QUEENS, N.Y.(PIX11)—To Mayor Bloomberg, it's a no-brainer. The wooden boardwalk in the Rockaways after Sandy looks like a train wreck.
The concrete one looks pristine and perfect. As the mayor told The Wave, a Rockaway newspaper, "there will be no more wooden boardwalks in Rockaway or anywhere else."
But that's not sitting well with a civic group called Friends Of Rockaway Beach. "It really should be up to the people of Rockaway," says the group's co-president John Cori. "Ask them their opinion, concrete versus wood. Can't shove concrete down our throats," Cori added.
Cori showed PIX11 the rock jetties that he says protected the boardwalk, whether it was concrete or wooden. There are roughly 40 stone jetties between Beach 86th and 17th streets. Above 87th, there aren't any rock jetties and the boardwalk's a mess.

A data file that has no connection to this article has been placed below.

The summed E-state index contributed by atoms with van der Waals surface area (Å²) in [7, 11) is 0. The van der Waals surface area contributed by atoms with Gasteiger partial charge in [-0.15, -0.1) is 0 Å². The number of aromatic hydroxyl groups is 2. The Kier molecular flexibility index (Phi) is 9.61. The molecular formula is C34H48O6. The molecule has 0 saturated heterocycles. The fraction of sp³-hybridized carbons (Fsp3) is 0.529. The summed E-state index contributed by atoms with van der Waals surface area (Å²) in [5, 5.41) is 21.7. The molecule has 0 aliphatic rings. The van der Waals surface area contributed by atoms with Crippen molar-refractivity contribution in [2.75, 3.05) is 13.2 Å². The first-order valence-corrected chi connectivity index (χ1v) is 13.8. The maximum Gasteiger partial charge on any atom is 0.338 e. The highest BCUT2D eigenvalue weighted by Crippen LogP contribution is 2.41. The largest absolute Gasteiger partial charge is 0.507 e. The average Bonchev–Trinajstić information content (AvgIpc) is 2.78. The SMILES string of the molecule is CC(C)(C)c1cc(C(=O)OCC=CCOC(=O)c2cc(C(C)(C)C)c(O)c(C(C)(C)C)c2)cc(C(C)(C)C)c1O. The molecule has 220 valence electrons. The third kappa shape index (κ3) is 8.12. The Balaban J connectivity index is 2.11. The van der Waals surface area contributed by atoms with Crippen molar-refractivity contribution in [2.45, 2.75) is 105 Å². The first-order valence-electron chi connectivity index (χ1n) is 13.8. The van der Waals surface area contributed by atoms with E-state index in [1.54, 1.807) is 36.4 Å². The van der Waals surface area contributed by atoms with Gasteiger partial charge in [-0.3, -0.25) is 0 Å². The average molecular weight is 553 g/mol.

The Friends Of Rockaway Beach are holding Sunday to push their point. "We need to have jetties," co-president Eddie Pastore told PIX11. "We need to have deeper beaches. We need to have a seawall boardwalk. Rockaway people cannot suffer like this again."
The same debate -- wood versus concrete boardwalk in Coney Island -- will be decided by a judge this month after Brooklyn pro-wood activists sued to stop the city from making the boardwalk concrete.
In the Rockaways, the Parks Department says it's still studying the situation. Residents see both sides. "We've always had a wooden boardwalk," Sarah Boden said. "It'll be sad not to have a wooden boardwalk."
But, Natalia Assa sees the other side. "Concrete will survive a storm, but Wood feels much better for walkers, joggers, strollers," Assa added.
Sunday's will highlight the need for more protective stone jetties. Once that's decided, organizers say there will be time to figure out whether the boardwalk should be wood -- or concrete.